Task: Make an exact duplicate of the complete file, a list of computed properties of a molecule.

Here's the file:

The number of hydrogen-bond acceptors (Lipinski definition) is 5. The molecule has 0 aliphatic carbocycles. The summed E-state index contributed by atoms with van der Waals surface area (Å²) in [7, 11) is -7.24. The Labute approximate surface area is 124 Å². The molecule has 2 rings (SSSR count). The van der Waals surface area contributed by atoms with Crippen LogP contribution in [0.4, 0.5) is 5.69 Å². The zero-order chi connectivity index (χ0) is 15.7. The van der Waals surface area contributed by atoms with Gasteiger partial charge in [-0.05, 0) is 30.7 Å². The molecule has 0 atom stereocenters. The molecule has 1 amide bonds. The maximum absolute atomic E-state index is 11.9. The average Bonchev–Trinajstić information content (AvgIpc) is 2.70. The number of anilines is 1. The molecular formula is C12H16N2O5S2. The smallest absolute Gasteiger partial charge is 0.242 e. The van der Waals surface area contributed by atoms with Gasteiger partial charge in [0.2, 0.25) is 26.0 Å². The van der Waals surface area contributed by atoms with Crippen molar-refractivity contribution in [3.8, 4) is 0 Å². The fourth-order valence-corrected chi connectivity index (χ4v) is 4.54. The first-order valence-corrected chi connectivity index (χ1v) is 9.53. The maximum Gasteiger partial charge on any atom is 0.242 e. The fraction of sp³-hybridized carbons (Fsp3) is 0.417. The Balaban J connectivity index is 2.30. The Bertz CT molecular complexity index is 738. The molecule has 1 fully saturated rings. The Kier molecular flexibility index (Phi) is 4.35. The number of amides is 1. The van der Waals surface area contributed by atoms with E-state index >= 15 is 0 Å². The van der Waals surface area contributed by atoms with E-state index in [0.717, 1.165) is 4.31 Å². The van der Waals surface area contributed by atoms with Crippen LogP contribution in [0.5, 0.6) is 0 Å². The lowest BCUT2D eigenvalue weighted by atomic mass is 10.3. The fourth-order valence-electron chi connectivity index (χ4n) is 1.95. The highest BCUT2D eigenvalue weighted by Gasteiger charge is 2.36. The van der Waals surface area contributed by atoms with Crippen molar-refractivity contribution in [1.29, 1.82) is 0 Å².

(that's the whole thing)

The number of hydrogen-bond acceptors (Lipinski definition) is 5. The molecule has 0 aliphatic carbocycles. The summed E-state index contributed by atoms with van der Waals surface area (Å²) in [7, 11) is -7.24. The Labute approximate surface area is 124 Å². The molecule has 2 rings (SSSR count). The van der Waals surface area contributed by atoms with Crippen LogP contribution in [0.4, 0.5) is 5.69 Å². The zero-order chi connectivity index (χ0) is 15.7. The van der Waals surface area contributed by atoms with Gasteiger partial charge in [-0.05, 0) is 30.7 Å². The molecule has 0 atom stereocenters. The molecule has 1 amide bonds. The maximum absolute atomic E-state index is 11.9. The average Bonchev–Trinajstić information content (AvgIpc) is 2.70. The number of anilines is 1. The molecular formula is C12H16N2O5S2. The smallest absolute Gasteiger partial charge is 0.242 e. The van der Waals surface area contributed by atoms with Gasteiger partial charge in [0.2, 0.25) is 26.0 Å². The van der Waals surface area contributed by atoms with Crippen molar-refractivity contribution in [3.8, 4) is 0 Å². The fourth-order valence-corrected chi connectivity index (χ4v) is 4.54. The first-order valence-corrected chi connectivity index (χ1v) is 9.53. The maximum Gasteiger partial charge on any atom is 0.242 e. The fraction of sp³-hybridized carbons (Fsp3) is 0.417. The Balaban J connectivity index is 2.30. The Bertz CT molecular complexity index is 738. The molecule has 1 fully saturated rings. The Kier molecular flexibility index (Phi) is 4.35. The number of amides is 1. The van der Waals surface area contributed by atoms with E-state index >= 15 is 0 Å². The van der Waals surface area contributed by atoms with E-state index in [0.717, 1.165) is 4.31 Å². The van der Waals surface area contributed by atoms with Crippen LogP contribution in [0.5, 0.6) is 0 Å². The lowest BCUT2D eigenvalue weighted by atomic mass is 10.3. The fourth-order valence-electron chi connectivity index (χ4n) is 1.95. The highest BCUT2D eigenvalue weighted by Gasteiger charge is 2.36. The van der Waals surface area contributed by atoms with Crippen molar-refractivity contribution in [1.29, 1.82) is 0 Å².